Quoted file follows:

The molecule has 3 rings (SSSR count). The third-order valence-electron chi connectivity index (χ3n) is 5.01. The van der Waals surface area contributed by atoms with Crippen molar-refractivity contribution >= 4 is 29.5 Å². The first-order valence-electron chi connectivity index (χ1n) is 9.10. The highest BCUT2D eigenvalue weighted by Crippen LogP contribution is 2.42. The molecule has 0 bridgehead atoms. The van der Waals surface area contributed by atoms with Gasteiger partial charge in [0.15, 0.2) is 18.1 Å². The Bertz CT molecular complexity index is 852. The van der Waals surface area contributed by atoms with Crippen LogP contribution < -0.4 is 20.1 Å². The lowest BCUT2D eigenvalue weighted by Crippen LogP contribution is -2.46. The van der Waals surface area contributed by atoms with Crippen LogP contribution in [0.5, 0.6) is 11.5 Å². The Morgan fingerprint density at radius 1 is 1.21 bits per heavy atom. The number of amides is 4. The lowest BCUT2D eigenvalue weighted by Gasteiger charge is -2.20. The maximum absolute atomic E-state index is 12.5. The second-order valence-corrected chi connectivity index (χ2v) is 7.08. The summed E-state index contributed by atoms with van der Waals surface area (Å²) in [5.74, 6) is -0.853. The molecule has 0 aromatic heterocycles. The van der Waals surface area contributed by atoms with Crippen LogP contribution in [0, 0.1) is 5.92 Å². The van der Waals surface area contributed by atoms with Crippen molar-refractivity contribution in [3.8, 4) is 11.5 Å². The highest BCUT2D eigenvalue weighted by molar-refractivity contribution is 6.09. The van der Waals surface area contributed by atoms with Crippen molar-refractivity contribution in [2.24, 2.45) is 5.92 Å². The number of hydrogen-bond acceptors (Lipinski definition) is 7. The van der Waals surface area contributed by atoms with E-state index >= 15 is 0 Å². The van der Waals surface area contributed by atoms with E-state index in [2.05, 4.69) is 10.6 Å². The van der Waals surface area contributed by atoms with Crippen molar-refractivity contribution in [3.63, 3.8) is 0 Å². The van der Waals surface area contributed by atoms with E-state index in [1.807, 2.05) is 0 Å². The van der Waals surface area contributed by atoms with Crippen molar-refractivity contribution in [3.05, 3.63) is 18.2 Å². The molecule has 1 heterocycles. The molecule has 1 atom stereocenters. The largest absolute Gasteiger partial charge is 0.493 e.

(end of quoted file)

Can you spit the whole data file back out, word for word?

The molecule has 3 rings (SSSR count). The third-order valence-electron chi connectivity index (χ3n) is 5.01. The van der Waals surface area contributed by atoms with Crippen molar-refractivity contribution >= 4 is 29.5 Å². The first-order valence-electron chi connectivity index (χ1n) is 9.10. The highest BCUT2D eigenvalue weighted by Crippen LogP contribution is 2.42. The molecule has 0 bridgehead atoms. The van der Waals surface area contributed by atoms with Gasteiger partial charge in [0.15, 0.2) is 18.1 Å². The Bertz CT molecular complexity index is 852. The van der Waals surface area contributed by atoms with Crippen LogP contribution < -0.4 is 20.1 Å². The lowest BCUT2D eigenvalue weighted by Crippen LogP contribution is -2.46. The van der Waals surface area contributed by atoms with Crippen LogP contribution in [0.5, 0.6) is 11.5 Å². The Morgan fingerprint density at radius 1 is 1.21 bits per heavy atom. The number of amides is 4. The lowest BCUT2D eigenvalue weighted by Gasteiger charge is -2.20. The maximum absolute atomic E-state index is 12.5. The second-order valence-corrected chi connectivity index (χ2v) is 7.08. The summed E-state index contributed by atoms with van der Waals surface area (Å²) in [5.74, 6) is -0.853. The molecule has 0 aromatic heterocycles. The van der Waals surface area contributed by atoms with Crippen LogP contribution in [0, 0.1) is 5.92 Å². The van der Waals surface area contributed by atoms with Crippen molar-refractivity contribution in [3.8, 4) is 11.5 Å². The highest BCUT2D eigenvalue weighted by molar-refractivity contribution is 6.09. The van der Waals surface area contributed by atoms with Crippen molar-refractivity contribution in [2.24, 2.45) is 5.92 Å². The number of hydrogen-bond acceptors (Lipinski definition) is 7. The van der Waals surface area contributed by atoms with E-state index >= 15 is 0 Å². The van der Waals surface area contributed by atoms with E-state index in [2.05, 4.69) is 10.6 Å². The van der Waals surface area contributed by atoms with Crippen molar-refractivity contribution in [3.63, 3.8) is 0 Å². The van der Waals surface area contributed by atoms with E-state index in [1.807, 2.05) is 0 Å². The van der Waals surface area contributed by atoms with Crippen molar-refractivity contribution in [3.05, 3.63) is 18.2 Å². The molecule has 1 heterocycles. The molecule has 1 atom stereocenters. The largest absolute Gasteiger partial charge is 0.493 e.